Making Sense of Suffering

Joni Eareckson Tada and Steve Estes have written an excellent book called When God Weeps: Why Our Sufferings Matter to the Almighty. I had read it some time ago, but picked it up again yesterday to look for a particular quote, and was struck again by the truth of what they have written–truth that is comforting to hear but not easy to live out.

Here is a portion of how Joni–as a quadriplegic for 40+ years–makes sense of the suffering she continues to endure day by day…

“…the cross is where we die. We go there daily. But it isn’t easy. Normally, we will follow Christ anywhere—to a party, as it were, where he changes water to wine, to a sunlit beach where he preaches from a boat, to a breezy hillside where he feeds thousands, and even to the temple where he topples the tables of moneychangers. But to the cross? We dig in our heels. The invitation is so frighteningly individual. It’s an invitation to go alone. The Lord does not give a general appeal but a specific one, personal to you. The transaction exists between the Almighty of the universe and you.

We know it as a place of death. “Put to death, therefore, whatever belongs to your earthly nature…” (Colossians 3:5). Who wants to do that? Crucify his own pride? Kill his own daydreams and fantasies? Dig a grave for his pet worries?

We simply cannot bring ourselves to go to the cross. Nothing attracts us to it.

Thus we live independently of the cross. Or try to. As time passes, the memory of our desperate state when we first believed fades. The cross was something that happened to us “back then.” We forget how hungry for God we once were. We grow self-sufficient. We go through the motions—turning the other cheek and going the extra mile—but the effort is just that, an effort. We would hardly admit it, but we know full well how autonomous of God we operate.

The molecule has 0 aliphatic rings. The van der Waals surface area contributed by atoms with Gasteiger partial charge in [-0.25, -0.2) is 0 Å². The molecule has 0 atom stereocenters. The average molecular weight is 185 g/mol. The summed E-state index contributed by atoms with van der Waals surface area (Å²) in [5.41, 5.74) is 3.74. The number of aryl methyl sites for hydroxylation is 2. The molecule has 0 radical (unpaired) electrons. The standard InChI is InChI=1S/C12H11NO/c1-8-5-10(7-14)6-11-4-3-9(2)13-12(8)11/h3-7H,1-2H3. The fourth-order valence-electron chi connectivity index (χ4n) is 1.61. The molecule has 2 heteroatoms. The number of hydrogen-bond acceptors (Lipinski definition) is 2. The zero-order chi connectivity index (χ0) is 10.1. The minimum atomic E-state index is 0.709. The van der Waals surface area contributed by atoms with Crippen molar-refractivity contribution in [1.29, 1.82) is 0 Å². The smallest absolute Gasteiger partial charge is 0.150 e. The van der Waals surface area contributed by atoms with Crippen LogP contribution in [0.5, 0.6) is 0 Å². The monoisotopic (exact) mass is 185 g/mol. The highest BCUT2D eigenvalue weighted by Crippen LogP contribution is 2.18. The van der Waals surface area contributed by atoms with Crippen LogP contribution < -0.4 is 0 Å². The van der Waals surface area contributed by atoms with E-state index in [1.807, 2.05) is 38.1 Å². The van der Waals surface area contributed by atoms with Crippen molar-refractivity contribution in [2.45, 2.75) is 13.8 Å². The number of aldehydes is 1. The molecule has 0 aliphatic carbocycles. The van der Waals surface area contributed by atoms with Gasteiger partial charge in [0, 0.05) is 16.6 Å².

This is where God steps in.

He permits suffering. He allows Peter’s blindness, Laura’s degenerative disease, Mr. Beach’s hunting accident, my paralysis. Suffering reduces us to nothing and as Soren Kierkegaard noted, “God creates everything out of nothing. And everything which God is to use, he first reduces to nothing.” To be reduced to nothing is to be dragged to the foot of the cross. It’s severe mercy. Our dark side abhors it; our enlightened side recognizes it as home base.

A miraculous exchange happens at the cross. When suffering forces us to our knees at the foot of Calvary, we die to self. We cannot kneel there for long without releasing our pride and anger, unclasping our dreams and desires—this is what “coming to the cross” is all about. In exchange, God imparts power and implants new and lasting hope. We rise, renewed. His yoke becomes easy; his burden light. But just when we begin to get a tad self-sufficient, suffering presses harder. And so, we seek the cross again, mortifying the martyr in us, destroying the self-display. The transaction then is able to continue. God reveals more of his love, more of his power and peace as we hold fast the cross of suffering.”

Sometimes I’d rather wallow in self-pity than go to the cross to kill that self-pity and receive God’s “severe mercy.” But it’s mercy I need, so to the cross I must go.


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